This August marks the 100-year anniversary of the passage of the 19th amendment to the U.S. constitution—a hard-fought win which states one’s right to vote cannot be “denied or abridged by the United States or by any State on account of sex.”
Yes, August 18, 1919 is a monumental date in the historical movement toward gender equity, but it did not impact all women equally. The 19th amendment removed a single barrier—a person’s sex. The 19th amendment allowed white women to vote. Huge barriers persisted for non-white women including Jim Crow poll taxes and citizenship restrictions for Asian residents.
Removing barriers is not the same as actively promoting equality or fostering a truly inclusive culture and workplace. It takes more than a single act, it takes commitment. And this is where business leaders need to be.
Pam Jeffords at PWC eloquently reminds us that a win for women is not an equal win for all women. This complicated truth underlies the importance of recognizing a person’s intersectional identity beyond rules and regulations, but where equity is actually realized—in our culture.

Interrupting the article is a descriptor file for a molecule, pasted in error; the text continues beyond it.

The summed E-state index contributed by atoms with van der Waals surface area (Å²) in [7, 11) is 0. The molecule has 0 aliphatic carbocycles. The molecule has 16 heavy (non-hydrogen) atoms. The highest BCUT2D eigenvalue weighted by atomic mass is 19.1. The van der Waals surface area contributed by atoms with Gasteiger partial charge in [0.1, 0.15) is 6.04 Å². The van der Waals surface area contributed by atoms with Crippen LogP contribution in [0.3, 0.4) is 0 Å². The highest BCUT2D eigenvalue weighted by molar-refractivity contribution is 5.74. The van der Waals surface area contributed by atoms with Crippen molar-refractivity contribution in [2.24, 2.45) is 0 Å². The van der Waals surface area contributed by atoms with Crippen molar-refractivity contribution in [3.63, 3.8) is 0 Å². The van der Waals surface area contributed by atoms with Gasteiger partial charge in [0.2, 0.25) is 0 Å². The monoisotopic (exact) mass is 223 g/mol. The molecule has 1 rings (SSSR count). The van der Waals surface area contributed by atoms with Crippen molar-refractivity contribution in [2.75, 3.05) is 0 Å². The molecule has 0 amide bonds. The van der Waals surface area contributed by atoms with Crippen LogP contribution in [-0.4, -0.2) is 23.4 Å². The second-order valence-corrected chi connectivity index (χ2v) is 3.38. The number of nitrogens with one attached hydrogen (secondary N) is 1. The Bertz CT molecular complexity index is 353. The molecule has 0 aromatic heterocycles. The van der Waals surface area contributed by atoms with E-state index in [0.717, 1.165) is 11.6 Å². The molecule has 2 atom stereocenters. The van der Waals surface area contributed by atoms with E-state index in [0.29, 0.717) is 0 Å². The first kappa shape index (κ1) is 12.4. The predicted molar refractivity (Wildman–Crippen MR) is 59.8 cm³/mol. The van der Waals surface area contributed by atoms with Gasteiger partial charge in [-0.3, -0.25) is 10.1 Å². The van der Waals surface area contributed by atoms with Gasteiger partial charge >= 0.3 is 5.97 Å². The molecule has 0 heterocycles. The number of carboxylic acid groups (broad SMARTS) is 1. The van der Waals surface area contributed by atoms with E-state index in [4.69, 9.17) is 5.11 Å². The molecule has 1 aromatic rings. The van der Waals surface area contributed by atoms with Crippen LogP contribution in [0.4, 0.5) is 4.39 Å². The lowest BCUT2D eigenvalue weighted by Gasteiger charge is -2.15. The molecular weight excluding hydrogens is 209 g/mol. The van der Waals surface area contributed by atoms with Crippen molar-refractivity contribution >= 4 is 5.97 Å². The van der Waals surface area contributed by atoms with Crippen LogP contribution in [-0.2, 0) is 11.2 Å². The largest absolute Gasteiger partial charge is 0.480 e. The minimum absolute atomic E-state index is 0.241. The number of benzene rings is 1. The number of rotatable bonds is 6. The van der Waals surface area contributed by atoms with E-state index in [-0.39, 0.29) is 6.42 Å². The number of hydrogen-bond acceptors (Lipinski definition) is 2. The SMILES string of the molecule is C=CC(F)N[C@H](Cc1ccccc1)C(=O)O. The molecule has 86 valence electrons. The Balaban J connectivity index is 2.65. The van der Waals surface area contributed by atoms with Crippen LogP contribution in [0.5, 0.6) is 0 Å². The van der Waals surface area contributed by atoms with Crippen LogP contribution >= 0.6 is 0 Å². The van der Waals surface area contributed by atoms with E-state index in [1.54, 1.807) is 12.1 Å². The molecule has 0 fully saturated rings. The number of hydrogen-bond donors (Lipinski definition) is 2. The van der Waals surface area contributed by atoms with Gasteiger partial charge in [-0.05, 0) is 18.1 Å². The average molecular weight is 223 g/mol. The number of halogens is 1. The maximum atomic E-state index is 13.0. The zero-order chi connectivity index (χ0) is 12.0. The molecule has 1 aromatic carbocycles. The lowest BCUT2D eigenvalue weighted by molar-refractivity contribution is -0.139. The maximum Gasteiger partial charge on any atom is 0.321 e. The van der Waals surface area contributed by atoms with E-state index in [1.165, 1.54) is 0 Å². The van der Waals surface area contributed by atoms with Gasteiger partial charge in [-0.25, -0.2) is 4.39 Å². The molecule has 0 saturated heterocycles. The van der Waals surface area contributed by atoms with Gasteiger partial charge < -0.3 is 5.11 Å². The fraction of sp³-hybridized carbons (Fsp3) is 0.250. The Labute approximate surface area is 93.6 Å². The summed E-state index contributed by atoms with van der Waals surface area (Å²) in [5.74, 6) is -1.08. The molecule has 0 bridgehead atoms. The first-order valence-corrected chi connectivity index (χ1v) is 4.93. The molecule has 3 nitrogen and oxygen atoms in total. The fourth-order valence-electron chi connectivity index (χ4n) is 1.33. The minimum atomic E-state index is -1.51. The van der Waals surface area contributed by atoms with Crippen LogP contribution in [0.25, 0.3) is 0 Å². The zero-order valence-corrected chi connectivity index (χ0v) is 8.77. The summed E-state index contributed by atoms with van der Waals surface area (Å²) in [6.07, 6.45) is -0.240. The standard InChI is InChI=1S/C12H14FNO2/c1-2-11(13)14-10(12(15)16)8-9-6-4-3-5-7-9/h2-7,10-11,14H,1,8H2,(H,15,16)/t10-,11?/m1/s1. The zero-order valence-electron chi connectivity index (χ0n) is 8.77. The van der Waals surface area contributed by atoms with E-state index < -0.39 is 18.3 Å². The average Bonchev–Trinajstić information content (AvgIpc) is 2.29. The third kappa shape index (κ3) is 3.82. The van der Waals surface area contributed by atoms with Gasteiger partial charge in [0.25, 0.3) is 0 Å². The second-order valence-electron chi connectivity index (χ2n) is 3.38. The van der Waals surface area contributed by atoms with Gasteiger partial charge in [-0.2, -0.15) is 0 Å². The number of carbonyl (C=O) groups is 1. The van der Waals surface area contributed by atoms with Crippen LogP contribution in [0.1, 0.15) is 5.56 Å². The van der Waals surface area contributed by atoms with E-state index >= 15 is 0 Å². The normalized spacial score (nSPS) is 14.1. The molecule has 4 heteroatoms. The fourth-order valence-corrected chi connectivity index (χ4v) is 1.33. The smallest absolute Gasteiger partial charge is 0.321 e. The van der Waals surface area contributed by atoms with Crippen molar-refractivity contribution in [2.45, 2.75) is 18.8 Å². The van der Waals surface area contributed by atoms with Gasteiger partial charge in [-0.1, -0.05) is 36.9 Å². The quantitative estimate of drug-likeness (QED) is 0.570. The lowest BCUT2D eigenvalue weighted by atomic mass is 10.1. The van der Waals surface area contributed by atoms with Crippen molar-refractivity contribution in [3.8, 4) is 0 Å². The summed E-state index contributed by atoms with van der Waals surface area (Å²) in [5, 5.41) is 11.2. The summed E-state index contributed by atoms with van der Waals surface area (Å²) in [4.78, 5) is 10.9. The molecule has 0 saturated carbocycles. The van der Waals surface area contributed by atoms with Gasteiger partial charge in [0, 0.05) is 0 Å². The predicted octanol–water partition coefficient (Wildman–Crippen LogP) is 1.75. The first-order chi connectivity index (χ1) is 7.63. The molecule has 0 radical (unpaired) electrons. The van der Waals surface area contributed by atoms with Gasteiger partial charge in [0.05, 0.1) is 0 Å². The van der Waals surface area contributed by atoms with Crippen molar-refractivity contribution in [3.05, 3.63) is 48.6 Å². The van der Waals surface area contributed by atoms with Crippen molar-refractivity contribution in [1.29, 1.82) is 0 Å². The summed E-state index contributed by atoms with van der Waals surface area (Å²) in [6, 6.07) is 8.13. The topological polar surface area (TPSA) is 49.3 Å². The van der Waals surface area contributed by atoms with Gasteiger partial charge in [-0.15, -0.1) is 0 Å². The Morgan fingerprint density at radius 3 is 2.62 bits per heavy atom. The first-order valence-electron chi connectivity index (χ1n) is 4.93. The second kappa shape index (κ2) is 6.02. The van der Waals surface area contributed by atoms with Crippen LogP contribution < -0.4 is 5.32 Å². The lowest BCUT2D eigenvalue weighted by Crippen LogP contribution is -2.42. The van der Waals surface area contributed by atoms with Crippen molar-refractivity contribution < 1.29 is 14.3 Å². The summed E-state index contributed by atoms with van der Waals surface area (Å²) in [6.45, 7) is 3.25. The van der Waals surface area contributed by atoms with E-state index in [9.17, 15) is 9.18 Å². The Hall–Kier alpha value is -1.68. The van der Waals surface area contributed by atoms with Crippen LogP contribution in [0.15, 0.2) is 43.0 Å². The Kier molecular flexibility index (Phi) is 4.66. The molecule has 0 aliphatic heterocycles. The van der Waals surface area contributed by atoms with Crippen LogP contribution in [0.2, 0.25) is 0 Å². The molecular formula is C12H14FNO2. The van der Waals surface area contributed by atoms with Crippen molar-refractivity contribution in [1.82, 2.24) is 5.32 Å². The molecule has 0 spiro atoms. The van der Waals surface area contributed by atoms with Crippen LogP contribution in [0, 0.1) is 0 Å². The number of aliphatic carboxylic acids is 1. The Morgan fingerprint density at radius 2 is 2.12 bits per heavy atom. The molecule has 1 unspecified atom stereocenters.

As a champion for Diversity, Equity, and Inclusion (DEI), we are honored to work with companies to foster safe and inclusive workspaces, and we take the responsibility very seriously.
Many business leaders we speak with recognize the need for a more inclusive culture, but are uncertain how to begin to build this critical—yet intangible—foundation that supports everyone on their team. The first step any company can take toward fostering a truly inclusive atmosphere is to understand intersectionality. This piece from The New York Times provides an insightful introduction.
As we celebrate the centennial of the 19th Amendment, let’s work together to keep removing barriers to real equality for all.